18. The method of claim 17, wherein a turf slot is employed in placement of the ball on the front hitting area.
19. The method of claim 17, wherein a set of tee openings in the base, the support surface, and the hitting surface turf material, which can accommodate the positioning of a rubber practice tee for a golf ball having a base and a post by inserting the post of the tee upwardly the openings in the support surface and hitting surface turf material to accommodate the tee post, with a larger opening in the base to accommodate the base of the tee, are present in combination with the mat such that the tee is adjustable in height by snug fitting with at least the opening in the support surface.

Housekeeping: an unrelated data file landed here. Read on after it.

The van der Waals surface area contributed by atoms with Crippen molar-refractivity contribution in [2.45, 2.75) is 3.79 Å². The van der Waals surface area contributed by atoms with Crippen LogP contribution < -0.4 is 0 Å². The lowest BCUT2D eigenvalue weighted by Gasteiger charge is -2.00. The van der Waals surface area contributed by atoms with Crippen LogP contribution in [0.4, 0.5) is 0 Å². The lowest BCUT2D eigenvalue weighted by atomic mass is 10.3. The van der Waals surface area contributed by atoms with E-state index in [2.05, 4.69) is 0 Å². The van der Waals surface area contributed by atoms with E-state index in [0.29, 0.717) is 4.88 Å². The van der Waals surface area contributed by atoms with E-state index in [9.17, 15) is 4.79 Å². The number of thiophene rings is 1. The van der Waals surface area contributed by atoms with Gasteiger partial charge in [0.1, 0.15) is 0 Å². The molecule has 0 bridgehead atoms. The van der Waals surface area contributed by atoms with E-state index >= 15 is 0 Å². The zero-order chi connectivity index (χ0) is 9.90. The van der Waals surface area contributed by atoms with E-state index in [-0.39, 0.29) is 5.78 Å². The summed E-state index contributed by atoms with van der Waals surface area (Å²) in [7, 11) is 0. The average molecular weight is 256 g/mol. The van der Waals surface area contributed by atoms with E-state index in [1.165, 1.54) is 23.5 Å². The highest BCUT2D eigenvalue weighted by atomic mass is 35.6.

Description
CROSS-REFERENCES

This is a continuation-in-part of application Ser. No. 08/541,734 filed Oct. 10, 1995 now abandoned and claims the benefit of provisional application Ser. No. 60/010,562 filed Jan. 25, 1996. Those two specifications are incorporated herein by reference.

FIELD

This invention concerns a golf practice article, its preparation and use. It may particularly concern the type of golf swing practice mat having a follow through notch. It may further particularly concern a golf swing practice mat having a portion of its hitting surface spaced apart from or above a solid underlying substance such as a base portion or the ground and/or having separable unit components and/or having a practice tee adjustment feature.

BACKGROUND